Cazzie Reyes graduated from Bradley University with a Bachelor's degree in International Studies and a minor in Women's Studies.
Decriminalization of Prostitution: After much lobbying and debate, Amnesty International delegates voted in August 2015 to support policies that decriminalize the sex trade.
ISIS and the Yazidis: First came the reports of ISIS recruiting child soldiers. Then came news stories and testimonies from members of the Yazidi community about the women being sold for sex or forced to marry ISIS militants.
Backpage.com: Cook County Sheriff Tom Dart faced off with Backpage.com with mixed results. Credit card companies agreed to stop processing transactions involving the purchase of sex ads on the site. However, the Seventh Circuit Court of Appeals in Chicago ruled that Dart violated Backpage’s First Amendment free speech rights and barred him from further contacting credit card companies with the intent to stop their transactions on the site.
'Comfort Women' and Reparations: In World War II, Japanese soldiers raped and forced over 200,000 women and girls into sexual slavery. In December 2015, the Japanese government apologized for the atrocities committed and pledged a $8.3 million fund for surviving South Korean victims.
Thai Fishing Supply Chains: The Guardian and Associated Press reported a slew of labor rights abuses in Thailand’s fishing sector. The discovery of mass graves of trafficked Rohingya Muslims and year-long investigations tying tainted supplies to major U.S. retailers dominated headlines in the latter half of 2015. The military junta responded by cooperating with national and international actors to get its supply chains cleaned up. With a trial underway and increasing pressure from governments and consumers alike, the spotlight on Thailand will likely continue in the new year.
Uzbekistan’s Cotton Fields: The persecution of activists and documentation of continued state-imposed forced labor in Uzbekistan brought attention and criticism to the World Bank’s investments in the country and the decision to upgrade Uzbekistan’s ranking in the 2015 TIP Report.
Slavery in the U.S.: From teens exploited by sales magazine crews and tobacco growers to adults working in nail salons and prison-run labor schemes, antislavery and human rights groups reported on the extent of child and forced labor in the U.S. The victory against Signal International and justice for Indian workers trafficked to work in the clean-up after Hurricane Katrina highlighted the necessity and difficulty of prosecuting trafficking crimes.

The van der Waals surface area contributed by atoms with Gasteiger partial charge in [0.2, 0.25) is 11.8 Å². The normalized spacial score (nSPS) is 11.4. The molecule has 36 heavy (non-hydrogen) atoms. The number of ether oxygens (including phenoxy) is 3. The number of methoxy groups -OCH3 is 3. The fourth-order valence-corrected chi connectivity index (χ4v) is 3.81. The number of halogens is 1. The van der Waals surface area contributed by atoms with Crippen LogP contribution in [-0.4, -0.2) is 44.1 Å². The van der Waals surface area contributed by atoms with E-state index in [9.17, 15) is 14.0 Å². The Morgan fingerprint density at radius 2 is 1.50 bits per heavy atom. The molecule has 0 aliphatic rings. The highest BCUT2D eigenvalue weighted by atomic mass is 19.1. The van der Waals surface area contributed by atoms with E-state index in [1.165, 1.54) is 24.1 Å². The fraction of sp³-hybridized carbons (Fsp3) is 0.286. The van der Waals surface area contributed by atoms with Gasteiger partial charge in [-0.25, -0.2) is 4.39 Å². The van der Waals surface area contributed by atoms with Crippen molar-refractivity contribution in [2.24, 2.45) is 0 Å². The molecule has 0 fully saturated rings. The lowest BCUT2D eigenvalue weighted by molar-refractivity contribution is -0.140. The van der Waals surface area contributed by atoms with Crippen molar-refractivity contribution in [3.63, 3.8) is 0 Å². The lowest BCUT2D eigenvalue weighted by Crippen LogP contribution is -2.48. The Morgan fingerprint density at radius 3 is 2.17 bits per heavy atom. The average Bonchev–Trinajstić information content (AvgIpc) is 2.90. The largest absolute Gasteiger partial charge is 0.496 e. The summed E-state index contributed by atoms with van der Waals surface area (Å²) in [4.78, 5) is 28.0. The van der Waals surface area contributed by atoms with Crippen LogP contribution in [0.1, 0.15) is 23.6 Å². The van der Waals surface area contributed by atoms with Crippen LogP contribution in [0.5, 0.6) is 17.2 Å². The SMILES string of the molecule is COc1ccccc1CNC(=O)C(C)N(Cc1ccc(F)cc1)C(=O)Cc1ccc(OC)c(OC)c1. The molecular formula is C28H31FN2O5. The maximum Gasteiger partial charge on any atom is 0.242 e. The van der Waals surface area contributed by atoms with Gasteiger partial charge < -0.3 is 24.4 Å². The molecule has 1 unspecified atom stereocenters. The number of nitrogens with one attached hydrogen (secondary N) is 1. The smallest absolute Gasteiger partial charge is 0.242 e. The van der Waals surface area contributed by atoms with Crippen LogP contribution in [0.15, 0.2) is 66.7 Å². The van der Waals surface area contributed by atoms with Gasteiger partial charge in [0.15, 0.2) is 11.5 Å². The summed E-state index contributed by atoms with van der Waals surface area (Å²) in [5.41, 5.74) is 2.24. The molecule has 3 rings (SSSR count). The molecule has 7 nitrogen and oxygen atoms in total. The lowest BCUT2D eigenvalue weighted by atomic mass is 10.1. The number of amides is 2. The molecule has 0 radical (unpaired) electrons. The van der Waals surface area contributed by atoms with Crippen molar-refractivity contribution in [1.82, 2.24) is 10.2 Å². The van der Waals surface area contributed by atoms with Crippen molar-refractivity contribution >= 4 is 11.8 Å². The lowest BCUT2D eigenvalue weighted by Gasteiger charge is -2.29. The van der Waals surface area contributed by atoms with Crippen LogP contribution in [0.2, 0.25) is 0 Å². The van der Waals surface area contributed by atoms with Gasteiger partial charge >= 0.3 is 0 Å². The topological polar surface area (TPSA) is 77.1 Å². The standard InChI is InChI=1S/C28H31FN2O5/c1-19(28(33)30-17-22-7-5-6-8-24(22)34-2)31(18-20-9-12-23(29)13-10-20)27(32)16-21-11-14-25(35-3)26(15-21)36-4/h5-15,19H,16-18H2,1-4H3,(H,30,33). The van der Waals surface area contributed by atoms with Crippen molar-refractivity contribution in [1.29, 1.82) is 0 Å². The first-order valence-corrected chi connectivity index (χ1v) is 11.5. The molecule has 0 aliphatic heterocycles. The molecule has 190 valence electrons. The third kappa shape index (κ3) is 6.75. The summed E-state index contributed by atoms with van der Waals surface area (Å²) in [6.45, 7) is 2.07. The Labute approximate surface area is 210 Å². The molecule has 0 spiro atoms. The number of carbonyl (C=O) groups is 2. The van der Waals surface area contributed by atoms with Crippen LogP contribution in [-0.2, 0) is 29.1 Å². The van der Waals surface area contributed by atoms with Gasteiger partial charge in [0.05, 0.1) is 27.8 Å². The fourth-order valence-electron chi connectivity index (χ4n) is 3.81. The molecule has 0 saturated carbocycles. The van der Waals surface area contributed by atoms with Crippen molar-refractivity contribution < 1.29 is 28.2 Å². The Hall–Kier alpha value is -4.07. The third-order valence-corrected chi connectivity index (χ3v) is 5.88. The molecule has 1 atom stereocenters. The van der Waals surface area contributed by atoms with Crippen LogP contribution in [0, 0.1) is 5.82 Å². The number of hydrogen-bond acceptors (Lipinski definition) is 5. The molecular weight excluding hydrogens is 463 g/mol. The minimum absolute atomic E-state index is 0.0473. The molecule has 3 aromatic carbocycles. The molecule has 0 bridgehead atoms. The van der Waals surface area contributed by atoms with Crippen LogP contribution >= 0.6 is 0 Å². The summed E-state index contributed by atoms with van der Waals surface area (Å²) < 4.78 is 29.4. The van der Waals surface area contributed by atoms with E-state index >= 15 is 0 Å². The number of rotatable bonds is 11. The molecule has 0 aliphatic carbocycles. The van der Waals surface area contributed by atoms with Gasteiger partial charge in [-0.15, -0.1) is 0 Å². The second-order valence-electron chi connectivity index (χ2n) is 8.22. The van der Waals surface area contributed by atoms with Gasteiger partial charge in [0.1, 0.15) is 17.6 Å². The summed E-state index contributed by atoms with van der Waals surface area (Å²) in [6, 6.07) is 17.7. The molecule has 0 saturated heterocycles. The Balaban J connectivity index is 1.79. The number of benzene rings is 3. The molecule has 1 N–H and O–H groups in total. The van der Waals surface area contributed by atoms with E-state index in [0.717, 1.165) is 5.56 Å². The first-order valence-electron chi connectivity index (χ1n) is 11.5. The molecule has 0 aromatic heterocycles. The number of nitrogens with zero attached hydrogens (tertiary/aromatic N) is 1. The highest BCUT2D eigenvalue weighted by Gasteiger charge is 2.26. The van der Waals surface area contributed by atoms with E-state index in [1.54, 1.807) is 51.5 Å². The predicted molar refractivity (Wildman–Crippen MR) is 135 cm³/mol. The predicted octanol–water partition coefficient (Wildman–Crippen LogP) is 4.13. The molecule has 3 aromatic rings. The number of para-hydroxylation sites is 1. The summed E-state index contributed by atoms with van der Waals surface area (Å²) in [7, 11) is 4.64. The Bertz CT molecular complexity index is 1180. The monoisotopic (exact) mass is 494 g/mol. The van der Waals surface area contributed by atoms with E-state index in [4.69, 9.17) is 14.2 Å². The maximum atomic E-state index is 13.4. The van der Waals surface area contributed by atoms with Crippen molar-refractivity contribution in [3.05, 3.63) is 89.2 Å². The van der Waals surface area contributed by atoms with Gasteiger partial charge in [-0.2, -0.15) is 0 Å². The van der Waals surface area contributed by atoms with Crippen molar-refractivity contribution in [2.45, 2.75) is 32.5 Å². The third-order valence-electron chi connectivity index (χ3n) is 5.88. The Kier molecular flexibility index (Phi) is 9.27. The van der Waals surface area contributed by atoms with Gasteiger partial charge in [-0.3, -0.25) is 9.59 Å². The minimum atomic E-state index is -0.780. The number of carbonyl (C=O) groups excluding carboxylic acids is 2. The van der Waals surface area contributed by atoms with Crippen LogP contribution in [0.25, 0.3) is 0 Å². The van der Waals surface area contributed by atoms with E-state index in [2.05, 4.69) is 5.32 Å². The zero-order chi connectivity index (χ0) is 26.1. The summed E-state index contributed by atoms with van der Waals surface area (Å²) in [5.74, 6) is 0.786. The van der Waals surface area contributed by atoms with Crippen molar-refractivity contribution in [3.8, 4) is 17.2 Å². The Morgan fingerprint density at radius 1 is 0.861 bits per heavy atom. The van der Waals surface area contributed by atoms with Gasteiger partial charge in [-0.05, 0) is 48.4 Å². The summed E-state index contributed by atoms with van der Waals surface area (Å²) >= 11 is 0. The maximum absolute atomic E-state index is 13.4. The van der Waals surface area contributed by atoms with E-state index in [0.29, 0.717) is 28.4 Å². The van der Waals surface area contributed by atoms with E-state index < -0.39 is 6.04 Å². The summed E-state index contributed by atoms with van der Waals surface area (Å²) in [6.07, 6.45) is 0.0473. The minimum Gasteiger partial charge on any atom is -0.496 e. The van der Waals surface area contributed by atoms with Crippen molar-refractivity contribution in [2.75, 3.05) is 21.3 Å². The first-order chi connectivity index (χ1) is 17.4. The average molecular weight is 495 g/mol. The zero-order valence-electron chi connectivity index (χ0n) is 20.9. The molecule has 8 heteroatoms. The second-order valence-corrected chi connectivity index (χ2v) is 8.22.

FIFA: Corruption and bribery scandals shook the FIFA organization and brought attention back to abuses in the kafala labor sponsorship system in Qatar and the forced laborers building the stadiums for the World Cup in 2022.
Nepal’s Earthquake: The April 2015 earthquake and its aftershocks killed thousands and left millions homeless in Nepal. Child trafficking became a serious concern as exploitative orphanages and traffickers took advantage of unaccompanied or displaced children.
Refugee Crisis: Economic need and the lack of security have led to child labor and child marriage involving refugees in Europe and the Middle East. The steady flow of refugees as well as migrants continues to overwhelm reception centers and heightens fears over human trafficking and exploitation.
Anti-Abortion and the Justice for Victims of Trafficking Act of 2015: After heated debate and much controversy, Senate passed the Justice for Victims of Trafficking Act of 2015 in April, and President Obama signed it on May 29, 2015. The bill called for the provision of resources for law enforcement and a fund for trafficking victims. Republicans included language holding the victim fund subject to the Hyde Amendment which bars taxpayer funds from being used for abortions except in cases of rape and incest. The compromise created two funding sources: 1.) fines collected from traffickers used towards survivor services, except health care and 2.) community center funds subject to the Hyde Amendment restrictions.
2015 TIP Report: Uzbekistan’s upgrade wasn’t the only ranking questioned by human rights organizations and politicians in the U.S. and abroad. Disagreements over 17 countries’ standings left many frustrated with what was called a “politicized and watered-down” report.
Trans-Pacific Partnership Agreement (TPP): After years of negotiations, the 12 members of the Trans-Pacific Partnership Agreement have sealed the trade deal. Congress still has to approve the TPP, and critics doubt that provisions will effectively improve labor conditions in problematic countries such as Vietnam and Malaysia.
Funding: In June, United Way launched the Center on Human Trafficking and Slavery to make a concentrated effort in cross-sector collaboration, increasing public and political will and developing solutions against trafficking. Particularly relevant to political will and solutions is the End Modern Slavery Initiative which received a $25 million appropriation in the omnibus spending bill passed by Congress this month.
Tech: It was a big year for the tech industry. Justin Dillon, founder of Slavery Footprint and Made in a Free World, launched FRDM to help businesses identify risky suppliers. Furthermore, Partnership for Freedom launched a $500,000 challenge for tech solutions that help identify and address trafficking in supply chains.
Two decades ago, three major chocolate companies pledged to stop using cocoa harvested by children. They broke their promise.
Across the United States, prison inmates have planned strikes against state-imposed forced labor.